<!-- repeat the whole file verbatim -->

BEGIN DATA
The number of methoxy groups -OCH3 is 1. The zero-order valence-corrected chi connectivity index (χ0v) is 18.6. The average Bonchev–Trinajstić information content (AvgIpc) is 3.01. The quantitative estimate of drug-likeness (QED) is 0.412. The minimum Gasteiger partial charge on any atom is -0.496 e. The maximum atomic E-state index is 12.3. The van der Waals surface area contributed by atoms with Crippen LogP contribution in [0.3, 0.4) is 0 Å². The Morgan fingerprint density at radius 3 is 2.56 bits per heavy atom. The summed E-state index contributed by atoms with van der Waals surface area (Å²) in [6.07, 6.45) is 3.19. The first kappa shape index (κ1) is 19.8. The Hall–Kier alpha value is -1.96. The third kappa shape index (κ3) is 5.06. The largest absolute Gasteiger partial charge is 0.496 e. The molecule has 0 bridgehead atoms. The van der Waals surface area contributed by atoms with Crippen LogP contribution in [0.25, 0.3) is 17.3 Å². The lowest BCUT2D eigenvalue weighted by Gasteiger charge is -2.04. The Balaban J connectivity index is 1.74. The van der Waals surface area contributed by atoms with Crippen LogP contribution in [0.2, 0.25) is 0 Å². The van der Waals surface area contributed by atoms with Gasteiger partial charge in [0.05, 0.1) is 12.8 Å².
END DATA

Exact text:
The number of methoxy groups -OCH3 is 1. The zero-order valence-corrected chi connectivity index (χ0v) is 18.6. The average Bonchev–Trinajstić information content (AvgIpc) is 3.01. The quantitative estimate of drug-likeness (QED) is 0.412. The minimum Gasteiger partial charge on any atom is -0.496 e. The maximum atomic E-state index is 12.3. The van der Waals surface area contributed by atoms with Crippen LogP contribution in [0.3, 0.4) is 0 Å². The Morgan fingerprint density at radius 3 is 2.56 bits per heavy atom. The summed E-state index contributed by atoms with van der Waals surface area (Å²) in [6.07, 6.45) is 3.19. The first kappa shape index (κ1) is 19.8. The Hall–Kier alpha value is -1.96. The third kappa shape index (κ3) is 5.06. The largest absolute Gasteiger partial charge is 0.496 e. The molecule has 0 bridgehead atoms. The van der Waals surface area contributed by atoms with Crippen LogP contribution in [0.25, 0.3) is 17.3 Å². The lowest BCUT2D eigenvalue weighted by Gasteiger charge is -2.04. The Balaban J connectivity index is 1.74. The van der Waals surface area contributed by atoms with Crippen LogP contribution in [0.2, 0.25) is 0 Å². The van der Waals surface area contributed by atoms with Gasteiger partial charge in [0.05, 0.1) is 12.8 Å².